October 20, 2014

Initial Impressions of the iPad 2

I finally received my iPad 2 a couple of days ago. I had ordered it back on March 11, 2011, the first day it was available. I had initially tried to pick one up at an Apple store, and after waiting in line almost two hours, they ran out of the model I wanted. So I went home to order it online. But by that point, there was already a two to three week wait! Mine came almost three weeks to the day after I ordered it. 

I’ve had an original model iPad since June of last year, right after they came out. So this is an upgrade for me. In addition to the iPad 2, I also bought the black leather Smart Cover. 

The original iPad was—and still is—amazing. Magical, as Apple likes to put it. For Apple to improve the iPad so dramatically over last year’s model is quite a feat. The iPad 2 is about one third thinner, several ounces lighter, and nearly twice as fast for most operations. Graphics can be as much as nine times faster. Then there are the additions of both front- and rear-facing cameras, FaceTime, and other features and software additions. 

While some of the reviews have indicated the iPad 2 is an evolutionary upgrade rather than a revolutionary upgrade (I would tend to agree), the improvements are still very significant, and I think make it worth upgrading if you’re a daily iPad user. 

The biggest improvement is the form factor. While the original iPad was relatively thin and portable, the iPad 2 is even more so, and you can readily tell the difference as soon as you pick it up. Thinness counts. Less weight means it’s easier to hold for longer periods without your hands tiring so quickly. The display, which is the same resolution as the original iPad, is even brighter and easier to use outdoors or other bright lighting conditions. 

Of course, the improved speed is a major benefit, too. You’ll notice the difference as soon as you open an app you’ve used regularly before. Browsing the Web with Safari is better than ever. Sites load more quickly, and the new iPad has enough memory to remember sites you’ve visited recently. I’m not a game player, but if you are, you’ll see some dramatic improvements in speed, especially related to game graphics.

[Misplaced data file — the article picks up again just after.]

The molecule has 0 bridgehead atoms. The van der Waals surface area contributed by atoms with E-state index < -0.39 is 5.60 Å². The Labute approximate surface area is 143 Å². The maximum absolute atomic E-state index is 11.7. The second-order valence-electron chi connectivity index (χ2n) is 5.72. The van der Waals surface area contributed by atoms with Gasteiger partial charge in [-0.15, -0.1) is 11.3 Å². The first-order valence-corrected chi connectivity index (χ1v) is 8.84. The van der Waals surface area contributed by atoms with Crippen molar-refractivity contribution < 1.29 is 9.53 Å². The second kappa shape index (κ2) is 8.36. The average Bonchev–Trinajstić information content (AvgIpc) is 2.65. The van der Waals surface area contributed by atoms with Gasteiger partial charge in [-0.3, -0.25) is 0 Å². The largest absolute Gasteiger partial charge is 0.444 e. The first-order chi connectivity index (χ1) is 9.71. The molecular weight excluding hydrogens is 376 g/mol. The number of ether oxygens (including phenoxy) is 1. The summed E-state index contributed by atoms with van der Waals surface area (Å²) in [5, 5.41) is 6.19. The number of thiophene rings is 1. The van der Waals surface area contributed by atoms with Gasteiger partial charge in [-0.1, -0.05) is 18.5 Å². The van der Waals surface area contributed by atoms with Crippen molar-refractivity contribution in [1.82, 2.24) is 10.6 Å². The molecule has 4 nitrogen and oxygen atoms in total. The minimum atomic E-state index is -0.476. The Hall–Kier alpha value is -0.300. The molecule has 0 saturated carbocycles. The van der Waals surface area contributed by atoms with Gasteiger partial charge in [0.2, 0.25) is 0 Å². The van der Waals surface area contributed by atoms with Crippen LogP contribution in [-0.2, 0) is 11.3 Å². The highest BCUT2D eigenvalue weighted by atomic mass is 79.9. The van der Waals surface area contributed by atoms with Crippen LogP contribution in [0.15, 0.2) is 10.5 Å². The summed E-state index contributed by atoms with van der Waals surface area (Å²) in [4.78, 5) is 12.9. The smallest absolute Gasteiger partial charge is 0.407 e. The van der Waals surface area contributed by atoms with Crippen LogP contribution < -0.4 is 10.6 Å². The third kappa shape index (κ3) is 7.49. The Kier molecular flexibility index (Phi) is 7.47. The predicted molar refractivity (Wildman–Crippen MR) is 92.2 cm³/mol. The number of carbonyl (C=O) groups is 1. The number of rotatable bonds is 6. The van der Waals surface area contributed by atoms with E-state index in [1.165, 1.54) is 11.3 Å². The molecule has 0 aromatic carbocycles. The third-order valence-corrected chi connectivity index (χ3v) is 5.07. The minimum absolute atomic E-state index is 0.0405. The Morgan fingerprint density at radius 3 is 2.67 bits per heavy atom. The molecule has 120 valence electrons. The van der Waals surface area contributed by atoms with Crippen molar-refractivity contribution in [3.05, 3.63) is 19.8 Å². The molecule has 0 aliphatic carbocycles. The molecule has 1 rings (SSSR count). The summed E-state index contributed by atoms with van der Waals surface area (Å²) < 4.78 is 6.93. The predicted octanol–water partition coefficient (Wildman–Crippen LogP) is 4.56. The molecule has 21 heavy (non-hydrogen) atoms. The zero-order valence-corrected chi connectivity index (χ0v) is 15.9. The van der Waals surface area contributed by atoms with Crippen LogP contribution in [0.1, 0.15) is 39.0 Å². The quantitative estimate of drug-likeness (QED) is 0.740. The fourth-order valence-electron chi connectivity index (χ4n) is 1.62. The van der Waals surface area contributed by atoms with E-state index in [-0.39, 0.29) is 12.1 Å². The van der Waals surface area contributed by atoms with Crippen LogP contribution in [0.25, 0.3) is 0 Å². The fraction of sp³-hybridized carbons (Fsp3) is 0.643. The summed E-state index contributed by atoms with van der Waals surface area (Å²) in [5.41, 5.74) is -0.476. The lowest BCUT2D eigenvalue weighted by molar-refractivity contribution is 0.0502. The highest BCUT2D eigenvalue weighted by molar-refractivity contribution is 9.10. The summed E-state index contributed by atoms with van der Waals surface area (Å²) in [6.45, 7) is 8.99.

The cameras are a bit of a disappointment. They are relatively low resolution, not very good for still photography. My iPhone has a much better camera. They are very adequate, though, for video and FaceTime, for which they were primarily intended. 

The Smart Cover is more useful and practical than I expected. Even though it covers just the front of the iPad, it folds open in several different ways to hold the iPad at an angle, for easier typing or viewing, or removes completely with an easy pull. It fastens magnetically along the one side of the iPad, clicking perfectly into position as soon as the edges get close to each other. When the cover is closed, the iPad automatically turns off. Remove the cover, and the iPad is instantly on. Brilliant design. 

The iPad is one of the most valuable tools a motorcoach driver can use. I’ll be posting another article shortly on how I’m using the iPad, updated from my earlier article with apps I think are most helpful to a driver. 

(Written and posted from my iPad 2)

About Bob Bergey

Bob has been driving motorcoaches since 2002, in every state east of the Mississippi and a few west, as well as the four southeastern-most provinces of Canada. In addition to driving, he's an avid photographer (and former professional), enjoys writing and technology.

Comments

  1. Dave King says:

    Thanks for the post Bob. Bought iphone and ipad over Christmas last year. Don’t know what I ever did without either one of them!!